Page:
Even more alarming, is when Boards and senior executives fail to acknowledge the environments that promote rogue behavior simply to increase profits. It could be argued that they are as culpable as the rogue employee. Daniel Kahneman, in his book Thinking Fast and Slow, says “we can be blind to the obvious, and we are also blind to our blindness.”

Prosecutions and regulatory enforcement stemming from noncompliance related to employee behavior such as corruption, bribery, rogue trading and insider trading are on the rise around the world. In fiscal 2015, the SEC filed nearly 7% more cases over the prior year, meting out $4.2 billion in sanctions.

People are hired for their talent but little attention is paid to their inherent personality. So when an individual is placed under significant pressure or pushed to take excessive risks, their behavior can turn rogue. The good news? When pressure and risk collide can now be predicted.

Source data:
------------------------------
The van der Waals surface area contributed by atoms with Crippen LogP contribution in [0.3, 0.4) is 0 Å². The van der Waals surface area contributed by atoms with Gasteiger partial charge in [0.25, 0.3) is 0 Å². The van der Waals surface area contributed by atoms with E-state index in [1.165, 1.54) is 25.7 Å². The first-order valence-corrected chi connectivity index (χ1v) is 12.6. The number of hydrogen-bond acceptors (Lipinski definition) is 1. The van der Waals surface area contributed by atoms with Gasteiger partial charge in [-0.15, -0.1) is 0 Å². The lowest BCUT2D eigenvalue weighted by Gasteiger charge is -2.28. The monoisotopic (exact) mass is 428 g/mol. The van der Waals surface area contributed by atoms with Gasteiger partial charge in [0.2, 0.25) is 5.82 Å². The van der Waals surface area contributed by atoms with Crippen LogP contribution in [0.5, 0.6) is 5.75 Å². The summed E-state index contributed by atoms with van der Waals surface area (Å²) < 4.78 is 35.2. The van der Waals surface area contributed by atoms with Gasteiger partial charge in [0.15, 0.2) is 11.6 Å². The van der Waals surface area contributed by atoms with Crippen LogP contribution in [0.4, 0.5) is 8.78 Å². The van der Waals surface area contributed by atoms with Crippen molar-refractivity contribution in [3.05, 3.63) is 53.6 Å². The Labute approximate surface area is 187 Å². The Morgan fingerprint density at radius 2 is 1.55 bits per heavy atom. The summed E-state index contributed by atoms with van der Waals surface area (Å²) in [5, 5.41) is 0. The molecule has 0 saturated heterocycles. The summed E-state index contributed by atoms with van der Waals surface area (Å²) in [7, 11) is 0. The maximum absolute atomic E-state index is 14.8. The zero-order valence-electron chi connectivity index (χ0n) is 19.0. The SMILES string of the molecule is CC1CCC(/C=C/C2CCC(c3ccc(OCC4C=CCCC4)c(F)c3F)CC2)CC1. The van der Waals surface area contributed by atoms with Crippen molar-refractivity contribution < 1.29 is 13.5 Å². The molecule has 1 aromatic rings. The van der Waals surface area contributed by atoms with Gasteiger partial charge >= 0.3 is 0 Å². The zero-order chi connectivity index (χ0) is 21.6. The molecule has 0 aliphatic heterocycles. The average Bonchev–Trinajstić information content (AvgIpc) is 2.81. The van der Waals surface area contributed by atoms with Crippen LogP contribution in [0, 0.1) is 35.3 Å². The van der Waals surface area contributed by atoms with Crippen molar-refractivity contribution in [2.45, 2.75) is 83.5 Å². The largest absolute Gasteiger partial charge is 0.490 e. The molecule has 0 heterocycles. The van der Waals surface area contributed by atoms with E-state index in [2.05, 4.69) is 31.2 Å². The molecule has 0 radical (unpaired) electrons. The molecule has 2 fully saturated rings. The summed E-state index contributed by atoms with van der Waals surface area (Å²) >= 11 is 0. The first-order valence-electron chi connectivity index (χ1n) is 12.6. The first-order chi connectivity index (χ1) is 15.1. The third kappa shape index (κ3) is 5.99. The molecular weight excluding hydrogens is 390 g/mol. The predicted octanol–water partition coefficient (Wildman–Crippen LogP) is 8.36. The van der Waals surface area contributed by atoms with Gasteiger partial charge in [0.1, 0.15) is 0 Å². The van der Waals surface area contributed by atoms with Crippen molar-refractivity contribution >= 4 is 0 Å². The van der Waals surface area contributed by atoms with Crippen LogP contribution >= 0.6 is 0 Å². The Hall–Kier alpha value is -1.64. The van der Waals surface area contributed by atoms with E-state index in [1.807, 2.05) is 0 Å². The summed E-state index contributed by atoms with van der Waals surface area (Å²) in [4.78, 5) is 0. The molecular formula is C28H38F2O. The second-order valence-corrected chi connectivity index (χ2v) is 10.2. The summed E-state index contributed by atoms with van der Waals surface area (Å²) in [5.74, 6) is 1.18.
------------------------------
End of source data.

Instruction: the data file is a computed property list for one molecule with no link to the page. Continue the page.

Using behavioral insights, management can dynamically match employees with specific environmental conditions to determine their potential response to risk and pressure. They can also discern the degree to which such responses could create rogue behavior and negative actions towards the business.

It is no longer enough to simply look at emails, computer keystrokes, outside influences, sick records etc. – the old hat of international espionage and anti-terrorist tools. What should be clearly understood is that the rogue employee is a human being, that when placed under significant pressure to achieve, will take risks.

The question to Boards and Executives is – do you know your employees?

What corporate entities have in their corner is direct and immediate access to their own personnel from top to bottom and every department – including even outside partners and vendors. So the solution is the deployment of a validated personality discovery process, providing hidden insights and a reliable prediction of where security or compliance risks exist.
Based on external research, employees with the following measurable behavioral traits are more likely to engage in rogue behavior when emotionally triggered